Lead author Dr Lu Wang, a postdoctoral fellow at the Friedman School of Nutrition Science and Policy at Tufts told Thailand Medical News, "We started out thinking that colorectal cancer could be the cancer most impacted by diet compared to other cancer types. Processed meats, most of which fall into the category of ultra-processed foods, are a strong risk factor for colorectal cancer. Ultra-processed foods are also high in added sugars and low in fiber, which contribute to weight gain and obesity, and obesity is an established risk factor for colorectal cancer."
The research analyzed responses from over 200,000 participants ie 159,907 women and 46,341 men, across three large prospective studies which assessed dietary intake and were conducted over more than 25 years. Each participant was provided with a food frequency questionnaire every four years and asked about the frequency of consumption of roughly 130 foods.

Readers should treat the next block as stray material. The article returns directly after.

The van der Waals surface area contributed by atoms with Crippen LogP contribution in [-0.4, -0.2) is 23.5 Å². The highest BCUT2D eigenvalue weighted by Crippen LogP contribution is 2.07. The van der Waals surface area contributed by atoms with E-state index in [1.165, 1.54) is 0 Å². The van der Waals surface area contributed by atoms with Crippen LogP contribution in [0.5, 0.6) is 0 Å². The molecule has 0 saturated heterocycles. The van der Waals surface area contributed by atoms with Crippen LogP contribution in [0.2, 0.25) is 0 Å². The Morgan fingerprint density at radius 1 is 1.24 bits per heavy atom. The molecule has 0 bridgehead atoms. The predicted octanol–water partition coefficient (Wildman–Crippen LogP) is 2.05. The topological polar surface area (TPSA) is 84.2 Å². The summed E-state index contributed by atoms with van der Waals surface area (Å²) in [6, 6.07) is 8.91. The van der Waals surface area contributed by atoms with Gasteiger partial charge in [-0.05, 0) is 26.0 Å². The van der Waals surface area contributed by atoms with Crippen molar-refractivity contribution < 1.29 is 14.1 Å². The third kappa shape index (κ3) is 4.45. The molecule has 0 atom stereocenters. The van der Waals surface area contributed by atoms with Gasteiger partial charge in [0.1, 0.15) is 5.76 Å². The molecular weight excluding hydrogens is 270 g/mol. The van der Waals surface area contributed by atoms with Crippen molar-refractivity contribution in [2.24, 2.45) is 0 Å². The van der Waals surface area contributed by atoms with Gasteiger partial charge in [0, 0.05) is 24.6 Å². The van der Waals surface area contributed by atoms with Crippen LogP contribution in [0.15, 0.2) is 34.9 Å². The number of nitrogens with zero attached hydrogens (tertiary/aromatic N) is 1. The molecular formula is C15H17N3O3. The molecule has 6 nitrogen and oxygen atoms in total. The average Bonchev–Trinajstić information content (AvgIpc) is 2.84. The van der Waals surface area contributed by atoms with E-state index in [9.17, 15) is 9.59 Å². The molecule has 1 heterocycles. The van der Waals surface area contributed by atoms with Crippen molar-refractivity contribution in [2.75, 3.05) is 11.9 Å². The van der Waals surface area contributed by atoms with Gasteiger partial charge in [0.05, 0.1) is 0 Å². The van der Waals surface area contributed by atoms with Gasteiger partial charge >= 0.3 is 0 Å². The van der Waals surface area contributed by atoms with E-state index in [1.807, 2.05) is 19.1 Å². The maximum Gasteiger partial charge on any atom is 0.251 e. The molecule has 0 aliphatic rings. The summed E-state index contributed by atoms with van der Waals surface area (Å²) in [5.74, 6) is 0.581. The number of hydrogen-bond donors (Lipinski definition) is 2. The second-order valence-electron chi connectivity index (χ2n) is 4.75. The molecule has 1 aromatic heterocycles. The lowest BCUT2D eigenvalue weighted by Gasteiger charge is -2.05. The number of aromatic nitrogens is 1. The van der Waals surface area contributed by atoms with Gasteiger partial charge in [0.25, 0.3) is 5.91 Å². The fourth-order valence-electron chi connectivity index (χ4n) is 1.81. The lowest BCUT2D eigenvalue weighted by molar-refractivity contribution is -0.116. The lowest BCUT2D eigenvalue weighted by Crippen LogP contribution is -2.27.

Study participants' intake of ultra-processed foods was then classified into quintiles, ranging in value from the lowest consumption to the highest. Those in the highest quintile were identified as being the most at risk for developing colorectal cancer. Although there was a clear link identified for men, particularly in cases of colorectal cancer in the distal colon, the study did not find an overall increased risk for women who consumed higher amounts of ultra-processed foods.
The research analyses revealed differences in the ways that men and women consume ultra-processed foods and the prospective associated cancer risk.
The study team documented 1,294 cases of colorectal cancer among men, and 1,922 cases among women out of the 206,000 participants followed for more than 25 years.
The study team found the strongest association between colorectal cancer and ultra-processed foods among men come from the meat, poultry, or fish-based, ready-to-eat products.
Dr Wang said, "These products include some processed meats like sausages, bacon, ham, and fish cakes. This is consistent with our hypothesis.”
The study team also found higher consumption of sugar-sweetened beverages, like soda, fruit-based beverages, and sugary milk-based beverages, is associated with an increased risk of colorectal cancer in men.
Not all ultra-processed foods are however equally harmful with regard to colorectal cancer risk.